Many people are bitten every year by snakes and spiders and are unable to identify what bit them. With spring and summer just around the corner, knowing whether or not a snake or spider is poisonous can save your life or at the very least, offer peace of mind. Five of the most common bites that afflict hikers, children and homeowners, and how to recognize and treat their bites are listed below.
Snakes: There are four kinds of poisonous snakes in the United States: the copperhead, the cottonmouth (or water moccasin), the rattlesnake and the coral snake. An easy way to determine whether of not a snake is poisonous is the shape of its head. If the head is shaped like an arrow point, it’s poisonous. If it’s round, it’s not. Another way to tell the difference between a poisonous coral snake and safer kissing cousins are the rings around its colorful body. In the United States, there’s a saying: “Red next to yellow, kill a fellow. Red next to black, venom lack.”
Copperheads and water moccasins are found mostly in the southeast and south central parts of the country. Rattlesnakes are found across the entire country though they prefer dry areas like deserts and flatlands. The coral snake is the deadliest snake in the United States and is found mostly in the southeastern part of the country.
If you’re bitten by a poisonous snake:
- Lie down and try to remain calm. If bite is located on the finger, hand or arm, remove all jewelry and watch.
- Try to keep the bitten area lower than the heart and try to apply a cold pack or ice immediately. Doing so will help slow the progress of venom throughout the body.
- Take the person to an emergency room as quickly as possible.
- Don’t place a tourniquet around the limb unless you know how to use one.
- Don’t suck out the venom.
- Don’t give the person anything to eat or drink.
If at all possible, and without risking further injury, try to kill the snake and take it to the hospital with you for identification. If not, try to remember what it looked like.
Scorpions: There are several different kinds of scorpions, and some are more poisonous than others. A scorpion bite, contrary to most movie Westerns, aren’t usually deadly. Their bites produce a burning sensation and sometimes nausea and vomiting, and they can cause seizures or unconsciousness. As with a snakebite, try to keep the bitten area lower than the level of the heart. Place a cold compress on the bite and take the injured person to the hospital as soon as possible.
Jellyfish and Portuguese Man-of-War Stings: The sting from either of these marine creatures can be extremely painful and the Man-of-War often leaves its stinger in the victim, which produces an intense burning pain at the site of the sting. In some cases, breathing can be affected and unconsciousness can result, which in turn may lead to drowning. If you or someone you know has been bitten by a jellyfish, apply a cold pack to the area immediately. Watch for any allergic reactions. The Portuguese Man-of-War may leave its stinger inside the victim. Don’t try to scrape the stinger away, as this may cause more damage and leave the broken end imbedded in the skin. Instead, and if possible, use a mixture of salt water and vinegar to wash the affected area. Call for medical aid.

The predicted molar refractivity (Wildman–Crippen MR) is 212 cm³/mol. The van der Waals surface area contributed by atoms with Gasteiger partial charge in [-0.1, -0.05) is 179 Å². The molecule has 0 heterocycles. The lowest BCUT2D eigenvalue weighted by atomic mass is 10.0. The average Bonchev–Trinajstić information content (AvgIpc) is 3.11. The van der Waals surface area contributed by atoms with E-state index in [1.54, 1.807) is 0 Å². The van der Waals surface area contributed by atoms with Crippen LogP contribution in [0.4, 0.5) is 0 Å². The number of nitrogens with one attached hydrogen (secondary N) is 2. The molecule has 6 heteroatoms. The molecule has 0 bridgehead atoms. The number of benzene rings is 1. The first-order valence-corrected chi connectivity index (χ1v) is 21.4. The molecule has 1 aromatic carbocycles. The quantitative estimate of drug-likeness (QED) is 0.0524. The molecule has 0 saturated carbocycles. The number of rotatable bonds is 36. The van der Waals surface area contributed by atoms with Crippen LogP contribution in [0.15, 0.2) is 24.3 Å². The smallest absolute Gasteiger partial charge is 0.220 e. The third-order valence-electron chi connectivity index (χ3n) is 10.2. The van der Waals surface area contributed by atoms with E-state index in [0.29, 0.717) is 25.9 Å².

Bee, Hornet and Wasps: No doubt about it, stings from bees, hornets and wasps can be painful, but unless you’re allergic, the pain usually subsides in a short amount of time. Only honeybees leave their stingers imbedded in skin. Pull out bee stingers as soon as possible, don’t try to scrape them off, or you’ll damage the stinger and it will be nearly impossible to remove. Put a cold pack on the sting as soon as possible.
Spiders: In the United States, the two most common, harmful spider bites are from the Black Widow and the Brown recluse spiders.
The red hourglass shape on the underside of its black belly easily identifies the Black Widow. Someone bit by a Black Widow may feel pain and display reddened and swollen skin around the bite area. Sweating and stomach cramps come next, followed by nausea and vomiting by many people. As with snake and scorpion bites, try to keep the bitten area below the level of the heart and place a cold pack on the bite site and get to a hospital as soon as you can, especially if a child has been bitten.
A Brown recluse spider can be identified by the upside down violin shaped area on the back of its head. The design can be black and shiny or dark brown in color. The Brown recluse isn’t very big, and may be anywhere from ¼ to ¾ inches long. Though small, the bite of a Brown recluse can cause extensive skin tissue damage if not treated promptly. If bitten, the victim will experience pain and swelling at the area, which may be reddened and include the formation of a blister-like abscess which in some cases may look like a bulls-eye. Pain usually becomes more severe following the hours after a bite and is followed by chills and fever and vomiting. Within twenty-four hours, a rash may also appear. Many people don’t realize they’ve been stung by a Brown recluse until they end up in the emergency room. The bite of a Brown recluse can cause severe and alarmingly ulcerated wounds that just get bigger and bigger, so don’t delay treatment if you think you may have been bitten by one.
Don’t mess around with snake or spider bites. Even if you’re pretty sure the snake or spider that bit you isn’t poisonous, don’t take chances. Play it on the safe side and go to your nearest emergency room for treatment.